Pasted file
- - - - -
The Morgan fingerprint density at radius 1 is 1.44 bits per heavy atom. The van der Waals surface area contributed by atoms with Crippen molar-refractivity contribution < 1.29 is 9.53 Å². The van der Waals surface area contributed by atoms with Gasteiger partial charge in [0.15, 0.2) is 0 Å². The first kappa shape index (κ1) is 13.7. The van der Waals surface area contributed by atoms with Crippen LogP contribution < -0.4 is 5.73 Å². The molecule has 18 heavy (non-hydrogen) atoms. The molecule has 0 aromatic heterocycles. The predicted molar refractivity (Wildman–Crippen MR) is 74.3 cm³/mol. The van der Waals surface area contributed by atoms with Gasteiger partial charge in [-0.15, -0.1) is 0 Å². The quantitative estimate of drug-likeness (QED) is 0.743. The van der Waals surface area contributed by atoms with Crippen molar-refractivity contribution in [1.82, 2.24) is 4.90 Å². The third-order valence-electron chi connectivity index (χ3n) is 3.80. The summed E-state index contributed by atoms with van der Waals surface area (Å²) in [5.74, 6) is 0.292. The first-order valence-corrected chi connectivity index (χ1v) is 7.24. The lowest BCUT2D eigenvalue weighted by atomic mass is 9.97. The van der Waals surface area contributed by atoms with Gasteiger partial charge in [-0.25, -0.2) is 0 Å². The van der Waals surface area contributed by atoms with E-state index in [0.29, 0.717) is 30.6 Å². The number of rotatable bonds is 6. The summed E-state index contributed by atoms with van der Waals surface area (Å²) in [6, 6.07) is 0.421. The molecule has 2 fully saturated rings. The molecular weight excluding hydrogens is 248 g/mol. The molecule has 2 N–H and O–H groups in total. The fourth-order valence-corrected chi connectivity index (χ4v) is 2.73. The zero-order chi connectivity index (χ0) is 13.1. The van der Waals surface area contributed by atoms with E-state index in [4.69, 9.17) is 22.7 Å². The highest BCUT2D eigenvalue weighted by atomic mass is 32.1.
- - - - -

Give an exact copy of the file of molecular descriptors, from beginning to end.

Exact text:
The Morgan fingerprint density at radius 1 is 1.44 bits per heavy atom. The van der Waals surface area contributed by atoms with Crippen molar-refractivity contribution < 1.29 is 9.53 Å². The van der Waals surface area contributed by atoms with Gasteiger partial charge in [0.15, 0.2) is 0 Å². The first kappa shape index (κ1) is 13.7. The van der Waals surface area contributed by atoms with Crippen LogP contribution < -0.4 is 5.73 Å². The molecule has 18 heavy (non-hydrogen) atoms. The molecule has 0 aromatic heterocycles. The predicted molar refractivity (Wildman–Crippen MR) is 74.3 cm³/mol. The van der Waals surface area contributed by atoms with Gasteiger partial charge in [-0.15, -0.1) is 0 Å². The quantitative estimate of drug-likeness (QED) is 0.743. The van der Waals surface area contributed by atoms with Crippen molar-refractivity contribution in [1.82, 2.24) is 4.90 Å². The third-order valence-electron chi connectivity index (χ3n) is 3.80. The summed E-state index contributed by atoms with van der Waals surface area (Å²) in [5.74, 6) is 0.292. The first-order valence-corrected chi connectivity index (χ1v) is 7.24. The lowest BCUT2D eigenvalue weighted by atomic mass is 9.97. The van der Waals surface area contributed by atoms with Gasteiger partial charge in [-0.25, -0.2) is 0 Å². The van der Waals surface area contributed by atoms with E-state index in [0.29, 0.717) is 30.6 Å². The number of rotatable bonds is 6. The summed E-state index contributed by atoms with van der Waals surface area (Å²) in [6, 6.07) is 0.421. The molecule has 2 fully saturated rings. The molecular weight excluding hydrogens is 248 g/mol. The molecule has 2 N–H and O–H groups in total. The fourth-order valence-corrected chi connectivity index (χ4v) is 2.73. The zero-order chi connectivity index (χ0) is 13.1. The van der Waals surface area contributed by atoms with E-state index in [4.69, 9.17) is 22.7 Å². The highest BCUT2D eigenvalue weighted by atomic mass is 32.1.